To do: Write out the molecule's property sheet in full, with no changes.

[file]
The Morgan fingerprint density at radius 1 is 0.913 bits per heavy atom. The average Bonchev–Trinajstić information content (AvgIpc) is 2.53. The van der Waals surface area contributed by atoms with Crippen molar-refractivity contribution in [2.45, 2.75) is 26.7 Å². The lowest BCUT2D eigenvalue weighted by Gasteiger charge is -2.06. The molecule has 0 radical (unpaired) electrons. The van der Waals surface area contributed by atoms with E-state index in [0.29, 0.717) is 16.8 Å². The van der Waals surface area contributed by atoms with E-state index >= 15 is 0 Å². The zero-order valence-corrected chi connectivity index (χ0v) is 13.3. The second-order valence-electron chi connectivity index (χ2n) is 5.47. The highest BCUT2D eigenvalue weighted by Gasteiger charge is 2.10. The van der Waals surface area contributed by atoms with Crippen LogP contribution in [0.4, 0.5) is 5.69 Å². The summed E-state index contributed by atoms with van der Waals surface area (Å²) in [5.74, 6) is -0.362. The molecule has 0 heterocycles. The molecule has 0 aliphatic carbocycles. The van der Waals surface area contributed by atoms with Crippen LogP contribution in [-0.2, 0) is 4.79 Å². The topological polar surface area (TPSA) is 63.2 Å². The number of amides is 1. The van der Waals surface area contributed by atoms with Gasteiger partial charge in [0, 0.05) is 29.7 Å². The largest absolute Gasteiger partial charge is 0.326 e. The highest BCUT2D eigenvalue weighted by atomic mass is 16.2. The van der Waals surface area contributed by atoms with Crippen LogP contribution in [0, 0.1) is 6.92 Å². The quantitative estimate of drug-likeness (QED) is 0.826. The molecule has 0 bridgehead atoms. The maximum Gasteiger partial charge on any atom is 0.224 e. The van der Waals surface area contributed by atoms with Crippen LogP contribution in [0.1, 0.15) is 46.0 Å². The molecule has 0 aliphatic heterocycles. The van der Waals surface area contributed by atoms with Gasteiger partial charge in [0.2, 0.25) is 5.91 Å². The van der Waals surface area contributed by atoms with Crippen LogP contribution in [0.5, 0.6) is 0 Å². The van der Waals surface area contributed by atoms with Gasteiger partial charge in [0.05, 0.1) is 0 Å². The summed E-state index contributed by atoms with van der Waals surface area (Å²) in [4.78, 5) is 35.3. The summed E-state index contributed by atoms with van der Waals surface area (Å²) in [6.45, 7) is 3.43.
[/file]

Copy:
The Morgan fingerprint density at radius 1 is 0.913 bits per heavy atom. The average Bonchev–Trinajstić information content (AvgIpc) is 2.53. The van der Waals surface area contributed by atoms with Crippen molar-refractivity contribution in [2.45, 2.75) is 26.7 Å². The lowest BCUT2D eigenvalue weighted by Gasteiger charge is -2.06. The molecule has 0 radical (unpaired) electrons. The van der Waals surface area contributed by atoms with E-state index in [0.29, 0.717) is 16.8 Å². The van der Waals surface area contributed by atoms with E-state index >= 15 is 0 Å². The zero-order valence-corrected chi connectivity index (χ0v) is 13.3. The second-order valence-electron chi connectivity index (χ2n) is 5.47. The highest BCUT2D eigenvalue weighted by Gasteiger charge is 2.10. The van der Waals surface area contributed by atoms with Crippen LogP contribution in [0.4, 0.5) is 5.69 Å². The summed E-state index contributed by atoms with van der Waals surface area (Å²) in [5.74, 6) is -0.362. The molecule has 0 heterocycles. The molecule has 0 aliphatic carbocycles. The van der Waals surface area contributed by atoms with Crippen LogP contribution in [-0.2, 0) is 4.79 Å². The topological polar surface area (TPSA) is 63.2 Å². The number of amides is 1. The van der Waals surface area contributed by atoms with Gasteiger partial charge in [0, 0.05) is 29.7 Å². The largest absolute Gasteiger partial charge is 0.326 e. The highest BCUT2D eigenvalue weighted by atomic mass is 16.2. The van der Waals surface area contributed by atoms with Crippen LogP contribution in [0, 0.1) is 6.92 Å². The quantitative estimate of drug-likeness (QED) is 0.826. The molecule has 0 bridgehead atoms. The maximum Gasteiger partial charge on any atom is 0.224 e. The van der Waals surface area contributed by atoms with Crippen LogP contribution in [0.1, 0.15) is 46.0 Å². The molecule has 0 aliphatic heterocycles. The van der Waals surface area contributed by atoms with Gasteiger partial charge in [0.2, 0.25) is 5.91 Å². The van der Waals surface area contributed by atoms with Crippen LogP contribution in [0.5, 0.6) is 0 Å². The van der Waals surface area contributed by atoms with Gasteiger partial charge in [0.05, 0.1) is 0 Å². The summed E-state index contributed by atoms with van der Waals surface area (Å²) in [4.78, 5) is 35.3. The summed E-state index contributed by atoms with van der Waals surface area (Å²) in [6.45, 7) is 3.43.